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Why Do Financial Markets Move Together?: An Investigation of Greek and Turkish Markets

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  • KONSTANTINOS DRAKOS
  • ALI M. KUTAN

Abstract

This paper investigates which theory--crisis- or noncrisis-contingent theory-- may better explain the comovements observed between Turkish and Greek financial market returns. Using cointegration and vector error-correction models, we first establish interdependence and a long-run causal relationship between stock and foreign exchange markets. Then, using the crisis- and noncrisis-contingent theories to explain the observed linkage, we show that the comovement of the stock markets across the two countries can be primarily attributed to the sharing of similar trading and foreign direct investment partners, providing evidence for the noncrisis-contingent theory in this case. On the other hand, evidence indicates that the recent Asian and Russian crises have produced significant contagion effects between the Greek drachma and Turkish lira markets, but not between Greek and Turkish stock markets, suggesting that the crisis-contingent models may better explain the linkage between the exchange markets. The policy implications of our findings for Turkey's European Union-membership efforts, as well as for market practitioners and international investors, are discussed.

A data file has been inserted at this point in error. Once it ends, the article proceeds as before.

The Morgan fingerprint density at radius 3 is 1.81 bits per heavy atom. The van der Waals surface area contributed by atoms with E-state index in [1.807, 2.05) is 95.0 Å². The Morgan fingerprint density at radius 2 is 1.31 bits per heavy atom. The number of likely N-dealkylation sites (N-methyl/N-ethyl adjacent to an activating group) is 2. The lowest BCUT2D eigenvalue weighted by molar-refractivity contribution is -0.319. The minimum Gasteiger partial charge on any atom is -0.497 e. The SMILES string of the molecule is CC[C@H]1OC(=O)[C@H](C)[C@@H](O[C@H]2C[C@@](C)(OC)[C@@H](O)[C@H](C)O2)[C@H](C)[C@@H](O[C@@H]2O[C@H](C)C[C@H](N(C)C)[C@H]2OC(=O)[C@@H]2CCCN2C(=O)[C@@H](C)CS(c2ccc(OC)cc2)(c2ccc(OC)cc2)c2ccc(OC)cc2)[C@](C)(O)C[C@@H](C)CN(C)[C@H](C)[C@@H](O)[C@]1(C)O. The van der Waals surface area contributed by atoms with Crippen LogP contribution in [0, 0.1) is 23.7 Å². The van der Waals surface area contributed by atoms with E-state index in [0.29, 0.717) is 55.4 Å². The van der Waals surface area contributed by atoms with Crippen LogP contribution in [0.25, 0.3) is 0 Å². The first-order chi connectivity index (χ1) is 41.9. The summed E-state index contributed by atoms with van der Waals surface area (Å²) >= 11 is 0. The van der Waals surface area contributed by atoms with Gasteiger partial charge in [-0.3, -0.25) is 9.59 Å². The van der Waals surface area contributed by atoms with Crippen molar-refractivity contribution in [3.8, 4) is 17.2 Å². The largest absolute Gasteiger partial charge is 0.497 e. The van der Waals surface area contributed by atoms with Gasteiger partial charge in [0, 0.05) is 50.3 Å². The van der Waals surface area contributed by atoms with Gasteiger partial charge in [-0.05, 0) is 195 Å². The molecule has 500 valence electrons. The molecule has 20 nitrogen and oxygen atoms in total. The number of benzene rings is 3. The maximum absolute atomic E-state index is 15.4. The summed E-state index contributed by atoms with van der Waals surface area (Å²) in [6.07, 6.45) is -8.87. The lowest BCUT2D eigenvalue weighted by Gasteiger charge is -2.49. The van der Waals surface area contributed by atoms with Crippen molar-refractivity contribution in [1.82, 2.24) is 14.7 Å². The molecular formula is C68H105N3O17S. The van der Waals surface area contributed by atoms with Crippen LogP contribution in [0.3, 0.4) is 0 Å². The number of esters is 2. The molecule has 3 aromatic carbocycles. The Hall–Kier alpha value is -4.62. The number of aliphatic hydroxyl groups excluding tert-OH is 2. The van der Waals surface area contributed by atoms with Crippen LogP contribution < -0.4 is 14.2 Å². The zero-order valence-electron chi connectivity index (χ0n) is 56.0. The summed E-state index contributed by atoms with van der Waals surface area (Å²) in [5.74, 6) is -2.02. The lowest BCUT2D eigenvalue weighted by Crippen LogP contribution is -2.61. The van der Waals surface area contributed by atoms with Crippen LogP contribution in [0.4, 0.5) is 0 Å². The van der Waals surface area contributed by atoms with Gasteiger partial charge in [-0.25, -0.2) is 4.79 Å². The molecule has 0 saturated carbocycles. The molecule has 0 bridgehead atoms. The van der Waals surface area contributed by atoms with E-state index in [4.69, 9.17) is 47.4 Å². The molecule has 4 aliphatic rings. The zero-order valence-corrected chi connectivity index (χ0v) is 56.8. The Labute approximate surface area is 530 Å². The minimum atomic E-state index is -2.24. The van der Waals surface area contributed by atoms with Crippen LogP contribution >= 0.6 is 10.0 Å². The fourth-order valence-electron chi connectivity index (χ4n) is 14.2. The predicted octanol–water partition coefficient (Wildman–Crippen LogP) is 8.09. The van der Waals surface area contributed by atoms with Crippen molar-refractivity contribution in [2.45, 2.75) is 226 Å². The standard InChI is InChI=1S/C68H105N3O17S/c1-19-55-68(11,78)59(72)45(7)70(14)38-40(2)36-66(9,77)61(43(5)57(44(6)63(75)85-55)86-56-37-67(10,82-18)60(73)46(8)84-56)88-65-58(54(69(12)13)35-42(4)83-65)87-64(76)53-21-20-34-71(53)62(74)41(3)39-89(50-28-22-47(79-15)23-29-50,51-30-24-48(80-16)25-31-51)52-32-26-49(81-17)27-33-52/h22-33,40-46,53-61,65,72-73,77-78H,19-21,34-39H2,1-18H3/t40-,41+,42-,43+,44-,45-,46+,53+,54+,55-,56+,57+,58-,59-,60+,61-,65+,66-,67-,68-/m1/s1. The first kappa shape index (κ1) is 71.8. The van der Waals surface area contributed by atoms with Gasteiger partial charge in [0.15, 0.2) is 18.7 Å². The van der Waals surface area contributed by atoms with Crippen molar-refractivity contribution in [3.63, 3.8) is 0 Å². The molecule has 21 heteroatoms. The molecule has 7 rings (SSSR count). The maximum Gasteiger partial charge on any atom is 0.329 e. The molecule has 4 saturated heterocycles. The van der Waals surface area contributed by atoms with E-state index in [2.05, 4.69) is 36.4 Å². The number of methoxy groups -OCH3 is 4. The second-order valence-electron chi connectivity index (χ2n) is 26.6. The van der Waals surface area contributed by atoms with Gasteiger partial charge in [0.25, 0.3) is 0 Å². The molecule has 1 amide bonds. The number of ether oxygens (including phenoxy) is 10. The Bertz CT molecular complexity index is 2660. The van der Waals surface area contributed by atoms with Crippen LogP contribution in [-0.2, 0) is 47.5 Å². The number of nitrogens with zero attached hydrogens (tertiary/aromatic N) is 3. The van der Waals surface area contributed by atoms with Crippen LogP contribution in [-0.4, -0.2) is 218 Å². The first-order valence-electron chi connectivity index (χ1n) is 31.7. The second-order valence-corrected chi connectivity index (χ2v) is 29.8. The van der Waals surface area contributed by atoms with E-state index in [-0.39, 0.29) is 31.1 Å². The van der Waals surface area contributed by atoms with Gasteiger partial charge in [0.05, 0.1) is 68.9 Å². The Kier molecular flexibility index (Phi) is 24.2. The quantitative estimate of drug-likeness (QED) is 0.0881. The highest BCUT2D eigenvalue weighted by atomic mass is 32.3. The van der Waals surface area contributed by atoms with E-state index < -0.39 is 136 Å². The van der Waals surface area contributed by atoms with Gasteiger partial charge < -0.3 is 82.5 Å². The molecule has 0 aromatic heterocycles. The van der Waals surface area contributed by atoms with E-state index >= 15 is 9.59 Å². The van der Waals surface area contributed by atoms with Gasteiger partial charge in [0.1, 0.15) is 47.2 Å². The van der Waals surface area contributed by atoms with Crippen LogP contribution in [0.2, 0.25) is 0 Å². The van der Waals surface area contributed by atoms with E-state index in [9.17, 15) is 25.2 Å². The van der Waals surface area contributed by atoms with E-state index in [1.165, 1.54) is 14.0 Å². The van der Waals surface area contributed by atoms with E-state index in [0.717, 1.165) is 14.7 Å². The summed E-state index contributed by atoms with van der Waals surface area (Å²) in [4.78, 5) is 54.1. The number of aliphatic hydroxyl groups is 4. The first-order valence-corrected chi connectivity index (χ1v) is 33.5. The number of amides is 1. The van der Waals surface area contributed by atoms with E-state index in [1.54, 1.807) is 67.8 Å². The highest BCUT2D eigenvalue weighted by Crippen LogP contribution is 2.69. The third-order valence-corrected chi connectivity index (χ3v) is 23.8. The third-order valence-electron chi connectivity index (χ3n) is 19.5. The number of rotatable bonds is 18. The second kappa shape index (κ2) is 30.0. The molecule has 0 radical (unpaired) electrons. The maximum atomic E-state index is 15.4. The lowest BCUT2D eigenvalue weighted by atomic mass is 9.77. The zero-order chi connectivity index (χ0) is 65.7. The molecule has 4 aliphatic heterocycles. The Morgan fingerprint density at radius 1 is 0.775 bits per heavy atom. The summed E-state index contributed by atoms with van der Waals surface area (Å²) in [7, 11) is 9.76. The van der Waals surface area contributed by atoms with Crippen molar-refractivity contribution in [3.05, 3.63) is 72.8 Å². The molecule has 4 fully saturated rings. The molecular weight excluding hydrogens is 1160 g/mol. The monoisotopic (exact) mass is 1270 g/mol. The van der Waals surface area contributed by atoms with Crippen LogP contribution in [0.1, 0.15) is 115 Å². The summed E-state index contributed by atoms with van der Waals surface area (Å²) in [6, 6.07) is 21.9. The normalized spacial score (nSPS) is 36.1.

Suggested Citation

  • Konstantinos Drakos & Ali M. Kutan, 2005. "Why Do Financial Markets Move Together?: An Investigation of Greek and Turkish Markets," Eastern European Economics, Taylor & Francis Journals, vol. 43(4), pages 5-26, August.
  • Handle: RePEc:mes:eaeuec:v:43:y:2005:i:4:p:5-26
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    Cited by:

    1. Reboredo, Juan C. & Tiwari, Aviral Kumar & Albulescu, Claudiu Tiberiu, 2015. "An analysis of dependence between Central and Eastern European stock markets," Economic Systems, Elsevier, vol. 39(3), pages 474-490.
    2. Selim Tuzunturk, 2009. "The relationship between volatility and volume on the Istanbul stock exchange," International Journal of Sustainable Economy, Inderscience Enterprises Ltd, vol. 1(3), pages 289-304.
    3. Xindan Li & Bing Zhang, 2013. "Spillover and Cojumps Between the U.S. and Chinese Stock Markets," Emerging Markets Finance and Trade, Taylor & Francis Journals, vol. 49(S2), pages 23-42, March.

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